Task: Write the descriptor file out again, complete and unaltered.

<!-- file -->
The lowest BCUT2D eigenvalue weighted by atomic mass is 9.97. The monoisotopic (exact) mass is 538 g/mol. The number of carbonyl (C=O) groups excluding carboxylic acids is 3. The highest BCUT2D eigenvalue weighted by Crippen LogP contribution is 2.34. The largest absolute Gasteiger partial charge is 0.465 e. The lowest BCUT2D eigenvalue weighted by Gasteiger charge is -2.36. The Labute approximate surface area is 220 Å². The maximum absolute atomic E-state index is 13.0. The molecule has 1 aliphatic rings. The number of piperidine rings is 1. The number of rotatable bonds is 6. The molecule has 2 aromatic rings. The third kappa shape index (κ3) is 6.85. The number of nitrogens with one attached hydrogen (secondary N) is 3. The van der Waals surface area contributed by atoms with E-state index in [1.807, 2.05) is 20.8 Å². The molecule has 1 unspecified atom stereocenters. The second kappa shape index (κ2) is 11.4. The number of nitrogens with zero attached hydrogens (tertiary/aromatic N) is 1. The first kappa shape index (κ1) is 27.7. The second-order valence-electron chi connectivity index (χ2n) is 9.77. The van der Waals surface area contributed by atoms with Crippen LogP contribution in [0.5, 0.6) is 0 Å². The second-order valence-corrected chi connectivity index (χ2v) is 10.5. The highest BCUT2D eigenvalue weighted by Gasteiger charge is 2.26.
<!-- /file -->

The lowest BCUT2D eigenvalue weighted by atomic mass is 9.97. The monoisotopic (exact) mass is 538 g/mol. The number of carbonyl (C=O) groups excluding carboxylic acids is 3. The highest BCUT2D eigenvalue weighted by Crippen LogP contribution is 2.34. The largest absolute Gasteiger partial charge is 0.465 e. The lowest BCUT2D eigenvalue weighted by Gasteiger charge is -2.36. The Labute approximate surface area is 220 Å². The maximum absolute atomic E-state index is 13.0. The molecule has 1 aliphatic rings. The number of piperidine rings is 1. The number of rotatable bonds is 6. The molecule has 2 aromatic rings. The third kappa shape index (κ3) is 6.85. The number of nitrogens with one attached hydrogen (secondary N) is 3. The van der Waals surface area contributed by atoms with E-state index in [1.807, 2.05) is 20.8 Å². The molecule has 1 unspecified atom stereocenters. The second kappa shape index (κ2) is 11.4. The number of nitrogens with zero attached hydrogens (tertiary/aromatic N) is 1. The first kappa shape index (κ1) is 27.7. The second-order valence-electron chi connectivity index (χ2n) is 9.77. The van der Waals surface area contributed by atoms with Crippen LogP contribution in [0.5, 0.6) is 0 Å². The second-order valence-corrected chi connectivity index (χ2v) is 10.5. The highest BCUT2D eigenvalue weighted by Gasteiger charge is 2.26.